Picture Book Palooza!

I’ve been reading a LOT of picture books lately so I couldn’t help but notice the trend of books with black and white illustrations using pops of color or change in perspective to move the reader through the story.




Lenny & Lucy is the newest title by one of my favorite storytelling teams. Normally I love their books.  Hello, My Name Is Ruby is one of my all time favorites. But L&L, while beautifully illustrated, seemed bizarre and those leaf people are just plain creepy. Sidewalk Flowers is gorgeous. I’d frame and hang every page on my wall if I could. Sadly, it’s not eligible for the Caldecott. Float is getting tons of Caldecott buzz and while it’s telling a good story and shows great use of perspective it’s not nearly as good looking as this book of real and imaginary homes.


By the way, can we be done nitpicking every. single. book. apart for the slightest hint of ‘racially inappropriate problematic content’? It must be exhausting always finding something to complain about. According to one review, this book is guilty of  “problematic content”. I’m pretty sure the 3-6-year-old crowd doesn’t bring that perspective to books they read. Not every book is an affront to a culture. Sometimes, a story is just a story worthy of being enjoyed on that basis alone.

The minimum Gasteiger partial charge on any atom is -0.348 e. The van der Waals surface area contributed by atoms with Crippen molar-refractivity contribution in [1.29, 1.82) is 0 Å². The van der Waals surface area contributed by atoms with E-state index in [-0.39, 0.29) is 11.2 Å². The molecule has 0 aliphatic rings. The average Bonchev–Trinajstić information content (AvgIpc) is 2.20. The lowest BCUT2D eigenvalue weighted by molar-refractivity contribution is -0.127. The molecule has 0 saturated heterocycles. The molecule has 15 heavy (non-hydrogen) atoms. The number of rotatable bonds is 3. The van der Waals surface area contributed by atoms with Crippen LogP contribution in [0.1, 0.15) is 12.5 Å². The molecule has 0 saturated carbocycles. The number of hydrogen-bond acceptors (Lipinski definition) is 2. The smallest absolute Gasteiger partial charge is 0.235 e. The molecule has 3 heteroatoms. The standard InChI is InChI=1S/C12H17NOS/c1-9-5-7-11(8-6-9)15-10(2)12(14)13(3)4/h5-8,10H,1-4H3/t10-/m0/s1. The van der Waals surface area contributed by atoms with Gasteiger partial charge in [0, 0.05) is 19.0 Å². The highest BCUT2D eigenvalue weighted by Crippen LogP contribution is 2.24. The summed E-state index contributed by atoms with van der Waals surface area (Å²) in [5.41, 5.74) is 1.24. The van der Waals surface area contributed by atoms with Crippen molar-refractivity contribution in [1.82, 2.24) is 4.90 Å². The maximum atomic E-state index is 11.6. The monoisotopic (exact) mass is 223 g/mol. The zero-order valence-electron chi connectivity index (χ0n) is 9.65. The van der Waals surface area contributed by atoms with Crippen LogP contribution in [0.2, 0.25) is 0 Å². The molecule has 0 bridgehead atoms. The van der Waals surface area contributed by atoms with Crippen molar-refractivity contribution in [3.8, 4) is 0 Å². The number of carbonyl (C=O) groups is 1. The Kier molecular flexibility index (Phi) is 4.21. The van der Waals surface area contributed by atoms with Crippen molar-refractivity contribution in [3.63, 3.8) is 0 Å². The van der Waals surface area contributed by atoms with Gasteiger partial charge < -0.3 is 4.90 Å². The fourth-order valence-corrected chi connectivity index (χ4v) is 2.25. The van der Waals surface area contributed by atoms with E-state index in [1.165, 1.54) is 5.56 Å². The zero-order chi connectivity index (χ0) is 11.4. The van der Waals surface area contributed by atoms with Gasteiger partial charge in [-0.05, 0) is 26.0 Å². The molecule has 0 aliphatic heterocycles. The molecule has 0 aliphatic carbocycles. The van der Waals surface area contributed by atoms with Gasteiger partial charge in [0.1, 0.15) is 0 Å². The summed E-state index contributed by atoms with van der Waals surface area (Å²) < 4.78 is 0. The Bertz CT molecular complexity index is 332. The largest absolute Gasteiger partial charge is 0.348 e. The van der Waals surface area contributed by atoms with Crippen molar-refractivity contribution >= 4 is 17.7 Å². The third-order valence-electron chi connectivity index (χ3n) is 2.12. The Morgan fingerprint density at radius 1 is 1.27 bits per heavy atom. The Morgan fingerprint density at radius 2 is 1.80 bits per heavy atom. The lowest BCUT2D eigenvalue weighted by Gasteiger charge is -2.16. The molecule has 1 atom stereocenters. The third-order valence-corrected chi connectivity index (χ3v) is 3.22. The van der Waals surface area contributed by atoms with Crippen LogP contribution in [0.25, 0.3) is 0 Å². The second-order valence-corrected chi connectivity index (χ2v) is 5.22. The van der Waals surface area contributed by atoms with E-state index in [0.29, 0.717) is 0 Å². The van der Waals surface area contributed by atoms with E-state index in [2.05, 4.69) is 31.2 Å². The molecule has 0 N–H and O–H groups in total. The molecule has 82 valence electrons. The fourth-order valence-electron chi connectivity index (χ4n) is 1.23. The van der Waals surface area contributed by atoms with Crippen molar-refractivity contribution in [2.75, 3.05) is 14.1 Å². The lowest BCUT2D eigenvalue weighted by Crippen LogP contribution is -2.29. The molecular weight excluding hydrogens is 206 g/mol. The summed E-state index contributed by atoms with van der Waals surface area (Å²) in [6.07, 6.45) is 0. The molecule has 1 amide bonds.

I’m guilty of judging books, especially picture books, by their covers. If the cover doesn’t grab me I probably won’t read it. I have been proven spectacularly wrong on this in the past but it’s a hard habit to break. So when this book first came across my desk I flipped through it and moved on.


Then it came to me again and I decided to actually read it while I was at work on the desk. OMG, big mistake because when I got to the end I got teary eyed. This picture book made me cry. In my defense, I’m not a cryer and I most certainly have never, ever, ever cried over a picture book! A quick skim of Goodreads reviews told me I wasn’t alone in that reaction which made me feel a lot less crazy. Oh, the feels in this book will hit you. Hard. Beautiful illustrations and a tender story of love, loss and acceptance. Excellent example of the depth of meaning that can be conveyed within the pages of a picture book. This is picture book storytelling at its best.

What were your favorite picture books this year?